Welcome to my family history blog! It's purpose is to network with other family researchers and share the results of my genealogy research. This is an on-going project and information contained on this blog are subject to revision. Comments and contributions of information are welcome and appreciated.
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Friday, December 5, 2008

DNA Test Results for Woody Coleman

Double Click photo for a larger view
Woody Coleman's Paternal DNA Test Results performed by Ancestry DNA show him to be a member of the Haplogroup "R1b"

Wednesday, February 13, 2008

Family of Franklin Young

Husband: Franklin Young
Born: 1832 Place: Ware county, Georgia
Died: Abt 1880 Place: Georgia
Married: Abt 1850 , Georgia
Husband's father: William Redding Young
Husband's mother: Mary Kennedy (Canady)
(Note: Mary Kennedy was the widow of 1st marriage to Drury Hobbs of Bulloch co., GA.)

Wife: Mary Jane Riggins
Born: 1831 Place: Georgia
Died: Place:
Wife's father:
Wife's mother:

1. (M) Peter Aaron Young, Sr.
Born: 6 Oct 1851 Place: Ware county, Georgia
Died: 26 Jan 1899 Place: Clinch county, Georgia
Buried: Ramah Church cemetery, Homerville, Clinch county, Georgia
Spouse: Nancy Malinda Carver
Married: Bef 1870, Clinch county, GA.

2. (M) David Young
Born: 1852 Place: Georgia
Died: Place:
Spouse: Mary Caroline Nunez

3. (M) John M. Young
Born: 1855 Place: Ware co.,Georgia
Died: Place:
Spouse :

4. (F) Margaret Young
Born: 1856 Place: Ware co., GA.
Died: Place:

5. (M) William F. Young
Born: 1856 Place: Ware county, Georgia
Died: 22 Apr 1875 Place:
Spouse: Lucinda Griffin

6. (F) Mary A. Young
Born: Abt 1858 Place: Ware co., Georgia
Died: Place:
Spouse: Isham Reddick Williams

7. (M) Francis (Frank) Marion Young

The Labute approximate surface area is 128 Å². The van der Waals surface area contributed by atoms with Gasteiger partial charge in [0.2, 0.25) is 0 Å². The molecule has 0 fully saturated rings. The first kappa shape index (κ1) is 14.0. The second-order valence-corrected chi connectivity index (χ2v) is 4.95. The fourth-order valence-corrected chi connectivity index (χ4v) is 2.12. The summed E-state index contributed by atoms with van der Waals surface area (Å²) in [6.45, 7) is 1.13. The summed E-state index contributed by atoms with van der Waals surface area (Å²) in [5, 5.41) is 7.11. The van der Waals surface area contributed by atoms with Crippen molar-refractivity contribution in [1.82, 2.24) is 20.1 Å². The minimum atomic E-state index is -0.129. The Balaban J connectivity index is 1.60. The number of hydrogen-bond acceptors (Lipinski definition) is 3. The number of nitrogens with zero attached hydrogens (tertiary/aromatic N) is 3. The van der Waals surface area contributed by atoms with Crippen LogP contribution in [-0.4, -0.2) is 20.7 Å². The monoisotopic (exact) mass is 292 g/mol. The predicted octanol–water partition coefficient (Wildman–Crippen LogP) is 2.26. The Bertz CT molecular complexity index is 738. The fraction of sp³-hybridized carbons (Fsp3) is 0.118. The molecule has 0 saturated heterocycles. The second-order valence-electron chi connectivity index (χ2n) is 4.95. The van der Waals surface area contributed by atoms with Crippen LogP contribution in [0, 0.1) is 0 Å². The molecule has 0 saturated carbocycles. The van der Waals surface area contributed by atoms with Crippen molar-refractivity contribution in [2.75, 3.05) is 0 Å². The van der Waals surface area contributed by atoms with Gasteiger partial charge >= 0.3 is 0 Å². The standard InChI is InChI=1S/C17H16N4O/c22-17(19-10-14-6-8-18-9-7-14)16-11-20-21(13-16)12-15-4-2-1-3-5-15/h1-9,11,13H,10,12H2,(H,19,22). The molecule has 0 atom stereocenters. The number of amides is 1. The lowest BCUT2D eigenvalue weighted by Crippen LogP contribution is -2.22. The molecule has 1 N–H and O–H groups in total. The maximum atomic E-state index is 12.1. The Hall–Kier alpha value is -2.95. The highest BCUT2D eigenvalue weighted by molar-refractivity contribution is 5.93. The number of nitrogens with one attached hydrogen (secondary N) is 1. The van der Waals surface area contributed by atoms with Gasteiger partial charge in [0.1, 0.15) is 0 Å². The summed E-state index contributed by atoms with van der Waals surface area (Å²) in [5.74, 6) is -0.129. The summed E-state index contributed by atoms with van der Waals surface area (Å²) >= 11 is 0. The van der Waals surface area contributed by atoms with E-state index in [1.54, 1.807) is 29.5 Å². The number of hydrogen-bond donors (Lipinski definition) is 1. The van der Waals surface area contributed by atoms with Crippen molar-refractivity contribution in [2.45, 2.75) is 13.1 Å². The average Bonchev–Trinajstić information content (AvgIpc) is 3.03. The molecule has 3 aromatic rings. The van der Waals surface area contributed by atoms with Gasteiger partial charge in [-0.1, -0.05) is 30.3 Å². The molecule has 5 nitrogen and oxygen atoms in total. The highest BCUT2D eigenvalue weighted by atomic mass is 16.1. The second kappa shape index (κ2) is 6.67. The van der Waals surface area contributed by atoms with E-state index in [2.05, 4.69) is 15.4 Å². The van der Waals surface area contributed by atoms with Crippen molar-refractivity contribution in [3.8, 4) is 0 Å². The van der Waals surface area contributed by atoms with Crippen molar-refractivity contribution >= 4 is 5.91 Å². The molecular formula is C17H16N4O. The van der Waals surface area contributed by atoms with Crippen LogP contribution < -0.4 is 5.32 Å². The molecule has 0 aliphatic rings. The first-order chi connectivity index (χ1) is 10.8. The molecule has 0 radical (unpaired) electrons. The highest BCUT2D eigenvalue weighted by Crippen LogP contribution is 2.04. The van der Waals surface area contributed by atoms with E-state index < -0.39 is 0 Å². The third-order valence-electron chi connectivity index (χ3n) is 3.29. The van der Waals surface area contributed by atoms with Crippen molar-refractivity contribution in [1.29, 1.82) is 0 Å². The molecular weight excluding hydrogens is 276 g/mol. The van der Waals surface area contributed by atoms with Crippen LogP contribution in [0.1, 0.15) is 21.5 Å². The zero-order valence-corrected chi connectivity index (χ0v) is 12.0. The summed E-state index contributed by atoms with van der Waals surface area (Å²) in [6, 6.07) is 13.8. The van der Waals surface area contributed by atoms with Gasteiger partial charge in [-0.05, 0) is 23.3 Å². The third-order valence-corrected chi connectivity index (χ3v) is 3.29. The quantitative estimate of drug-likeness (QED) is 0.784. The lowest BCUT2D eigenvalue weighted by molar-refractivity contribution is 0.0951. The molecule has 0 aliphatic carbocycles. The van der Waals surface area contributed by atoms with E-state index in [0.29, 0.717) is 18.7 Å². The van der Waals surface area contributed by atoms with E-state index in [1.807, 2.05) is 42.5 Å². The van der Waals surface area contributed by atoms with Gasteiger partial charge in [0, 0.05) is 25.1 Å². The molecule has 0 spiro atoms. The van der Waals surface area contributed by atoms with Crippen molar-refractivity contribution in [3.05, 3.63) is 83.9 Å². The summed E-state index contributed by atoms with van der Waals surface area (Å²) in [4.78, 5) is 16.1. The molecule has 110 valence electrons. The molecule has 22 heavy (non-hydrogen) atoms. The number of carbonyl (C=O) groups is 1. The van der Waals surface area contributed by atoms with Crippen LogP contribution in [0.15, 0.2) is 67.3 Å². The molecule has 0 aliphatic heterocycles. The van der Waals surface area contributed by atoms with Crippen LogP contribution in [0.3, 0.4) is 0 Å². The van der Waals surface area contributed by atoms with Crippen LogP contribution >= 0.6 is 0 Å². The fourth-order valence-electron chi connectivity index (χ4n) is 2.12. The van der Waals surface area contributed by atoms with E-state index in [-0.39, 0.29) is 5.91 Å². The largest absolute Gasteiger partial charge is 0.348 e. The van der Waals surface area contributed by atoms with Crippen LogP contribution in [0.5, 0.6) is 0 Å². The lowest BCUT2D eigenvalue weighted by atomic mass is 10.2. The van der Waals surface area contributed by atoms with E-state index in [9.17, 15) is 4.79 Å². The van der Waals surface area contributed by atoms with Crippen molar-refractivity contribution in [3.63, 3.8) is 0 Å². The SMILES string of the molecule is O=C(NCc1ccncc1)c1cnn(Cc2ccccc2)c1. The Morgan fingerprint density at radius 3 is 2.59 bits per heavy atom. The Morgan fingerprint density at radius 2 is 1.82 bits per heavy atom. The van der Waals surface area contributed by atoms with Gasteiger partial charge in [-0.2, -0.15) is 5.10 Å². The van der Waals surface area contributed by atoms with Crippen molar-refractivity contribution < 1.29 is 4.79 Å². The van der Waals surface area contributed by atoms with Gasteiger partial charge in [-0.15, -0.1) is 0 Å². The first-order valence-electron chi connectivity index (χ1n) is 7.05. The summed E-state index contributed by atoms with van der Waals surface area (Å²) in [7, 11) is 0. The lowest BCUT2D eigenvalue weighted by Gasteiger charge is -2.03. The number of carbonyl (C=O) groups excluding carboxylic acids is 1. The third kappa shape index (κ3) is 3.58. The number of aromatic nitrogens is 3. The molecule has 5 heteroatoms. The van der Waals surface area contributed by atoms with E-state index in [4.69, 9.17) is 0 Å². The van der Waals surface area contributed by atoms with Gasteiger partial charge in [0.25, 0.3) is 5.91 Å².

Born: 2 Apr 1861 Place: Ware co., Georgia
Died: Place: Ware co., GA.
Spouse: Miriam (Mollie) Spence

8.. (M) Robert F. Young
Born: Sep 1861 Place: Ware co., Georgia
Died: Place:

9. (F) Susannah H. Young
Born: 1867 Place: Georgia
Died: Place:
Spouse: Jeremia M. Spikes

Wednesday, February 6, 2008

Colonel William Edgar Coleman

BIOGRAPHY: William Edgar Coleman, also known as Guillermo Edgardo Coleman, or Willie, was born December 8th, 1890 in San Pedro Sula, Honduras,the son of William Forrest Coleman of Carrollton, Georgia and Yndalecia Paredes of San Pedro Sula, Honduras. His paternal grandparents, William Allen and Cynthia (Riggs) Coleman were Confederate refugees who went to Honduras to escape the the era of"Reconstruction"in Georgia after the Civil war. He was a former U.S. Marine and by profession , a businessman. In addition to working in his father's business of cattle and fruit cultivation, he was involved in the mahogany lumber trade and served for a while as San Pedro Sula's Chief of Police. He became frequently involved in the politics of Honduras and during the Honduran presidential election campaigns of 1927 and 1928, his activities came to the attention of the U.S. State Department which critisized him for spreading propaganda and inciting the local population to rebellion. In the 1932 Honduran revolution , he was actively involved as a Colonel of rebel forces and on November 13th, 1932, led a successful assault on the city of San Pedro Sula which resulted in it's capture. During the following mop-up operations in the city , he was asassinated by two of his own men.